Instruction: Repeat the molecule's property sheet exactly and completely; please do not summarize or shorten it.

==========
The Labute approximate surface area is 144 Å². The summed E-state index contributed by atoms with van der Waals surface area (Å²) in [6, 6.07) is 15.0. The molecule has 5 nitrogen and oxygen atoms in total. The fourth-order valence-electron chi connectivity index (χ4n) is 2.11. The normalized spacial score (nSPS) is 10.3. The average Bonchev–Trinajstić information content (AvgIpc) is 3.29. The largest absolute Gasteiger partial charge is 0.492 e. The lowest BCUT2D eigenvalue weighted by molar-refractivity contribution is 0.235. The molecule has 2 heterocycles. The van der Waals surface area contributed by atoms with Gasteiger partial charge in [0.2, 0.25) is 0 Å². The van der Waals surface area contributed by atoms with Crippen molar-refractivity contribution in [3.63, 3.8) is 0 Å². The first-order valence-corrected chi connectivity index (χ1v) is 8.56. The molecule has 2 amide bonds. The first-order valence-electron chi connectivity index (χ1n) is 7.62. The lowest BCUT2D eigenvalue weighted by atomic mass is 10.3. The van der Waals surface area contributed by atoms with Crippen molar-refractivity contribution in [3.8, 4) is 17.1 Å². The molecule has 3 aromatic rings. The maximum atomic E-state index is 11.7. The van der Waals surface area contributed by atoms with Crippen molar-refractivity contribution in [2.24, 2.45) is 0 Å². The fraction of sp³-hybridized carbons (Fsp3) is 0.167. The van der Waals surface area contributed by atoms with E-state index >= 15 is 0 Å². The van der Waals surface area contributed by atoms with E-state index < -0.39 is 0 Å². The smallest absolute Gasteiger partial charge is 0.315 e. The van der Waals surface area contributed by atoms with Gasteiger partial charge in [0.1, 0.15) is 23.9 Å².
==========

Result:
The Labute approximate surface area is 144 Å². The summed E-state index contributed by atoms with van der Waals surface area (Å²) in [6, 6.07) is 15.0. The molecule has 5 nitrogen and oxygen atoms in total. The fourth-order valence-electron chi connectivity index (χ4n) is 2.11. The normalized spacial score (nSPS) is 10.3. The average Bonchev–Trinajstić information content (AvgIpc) is 3.29. The largest absolute Gasteiger partial charge is 0.492 e. The lowest BCUT2D eigenvalue weighted by molar-refractivity contribution is 0.235. The molecule has 2 heterocycles. The van der Waals surface area contributed by atoms with Gasteiger partial charge in [0.2, 0.25) is 0 Å². The van der Waals surface area contributed by atoms with Crippen molar-refractivity contribution in [3.63, 3.8) is 0 Å². The first-order valence-corrected chi connectivity index (χ1v) is 8.56. The molecule has 2 amide bonds. The first-order valence-electron chi connectivity index (χ1n) is 7.62. The lowest BCUT2D eigenvalue weighted by atomic mass is 10.3. The van der Waals surface area contributed by atoms with Crippen molar-refractivity contribution in [3.8, 4) is 17.1 Å². The molecule has 3 aromatic rings. The maximum atomic E-state index is 11.7. The van der Waals surface area contributed by atoms with Crippen molar-refractivity contribution in [2.24, 2.45) is 0 Å². The fraction of sp³-hybridized carbons (Fsp3) is 0.167. The van der Waals surface area contributed by atoms with E-state index >= 15 is 0 Å². The van der Waals surface area contributed by atoms with E-state index < -0.39 is 0 Å². The smallest absolute Gasteiger partial charge is 0.315 e. The van der Waals surface area contributed by atoms with Gasteiger partial charge in [0.1, 0.15) is 23.9 Å².